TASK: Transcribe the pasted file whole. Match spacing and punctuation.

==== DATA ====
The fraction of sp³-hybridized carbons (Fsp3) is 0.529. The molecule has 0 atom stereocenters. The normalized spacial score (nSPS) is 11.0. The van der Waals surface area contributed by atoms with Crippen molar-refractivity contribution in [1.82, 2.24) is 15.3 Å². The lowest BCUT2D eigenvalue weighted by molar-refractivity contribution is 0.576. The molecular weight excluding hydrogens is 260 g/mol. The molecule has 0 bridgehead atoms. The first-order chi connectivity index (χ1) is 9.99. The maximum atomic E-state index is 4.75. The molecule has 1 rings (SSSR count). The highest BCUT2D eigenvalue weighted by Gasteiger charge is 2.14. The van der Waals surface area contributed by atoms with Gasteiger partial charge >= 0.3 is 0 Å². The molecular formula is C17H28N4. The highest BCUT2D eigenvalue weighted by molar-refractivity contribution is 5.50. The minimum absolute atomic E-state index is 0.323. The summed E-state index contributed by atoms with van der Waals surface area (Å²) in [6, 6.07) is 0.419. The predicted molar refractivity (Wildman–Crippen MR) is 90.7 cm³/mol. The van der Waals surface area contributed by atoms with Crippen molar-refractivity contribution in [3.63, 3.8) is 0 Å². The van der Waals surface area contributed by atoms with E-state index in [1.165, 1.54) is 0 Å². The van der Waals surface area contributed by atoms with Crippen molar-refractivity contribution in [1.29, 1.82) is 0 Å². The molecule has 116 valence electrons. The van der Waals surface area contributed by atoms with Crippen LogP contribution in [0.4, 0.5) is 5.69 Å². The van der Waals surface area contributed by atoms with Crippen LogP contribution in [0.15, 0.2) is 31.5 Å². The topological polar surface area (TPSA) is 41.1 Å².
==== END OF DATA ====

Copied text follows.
The fraction of sp³-hybridized carbons (Fsp3) is 0.529. The molecule has 0 atom stereocenters. The normalized spacial score (nSPS) is 11.0. The van der Waals surface area contributed by atoms with Crippen molar-refractivity contribution in [1.82, 2.24) is 15.3 Å². The lowest BCUT2D eigenvalue weighted by molar-refractivity contribution is 0.576. The molecular weight excluding hydrogens is 260 g/mol. The molecule has 0 bridgehead atoms. The first-order chi connectivity index (χ1) is 9.99. The maximum atomic E-state index is 4.75. The molecule has 1 rings (SSSR count). The highest BCUT2D eigenvalue weighted by Gasteiger charge is 2.14. The van der Waals surface area contributed by atoms with Gasteiger partial charge >= 0.3 is 0 Å². The molecular formula is C17H28N4. The highest BCUT2D eigenvalue weighted by molar-refractivity contribution is 5.50. The minimum absolute atomic E-state index is 0.323. The summed E-state index contributed by atoms with van der Waals surface area (Å²) in [6, 6.07) is 0.419. The predicted molar refractivity (Wildman–Crippen MR) is 90.7 cm³/mol. The van der Waals surface area contributed by atoms with Crippen molar-refractivity contribution in [3.63, 3.8) is 0 Å². The van der Waals surface area contributed by atoms with E-state index in [1.165, 1.54) is 0 Å². The van der Waals surface area contributed by atoms with Crippen molar-refractivity contribution in [1.29, 1.82) is 0 Å². The molecule has 116 valence electrons. The van der Waals surface area contributed by atoms with Crippen LogP contribution in [0.4, 0.5) is 5.69 Å². The van der Waals surface area contributed by atoms with Crippen LogP contribution in [0.15, 0.2) is 31.5 Å². The topological polar surface area (TPSA) is 41.1 Å².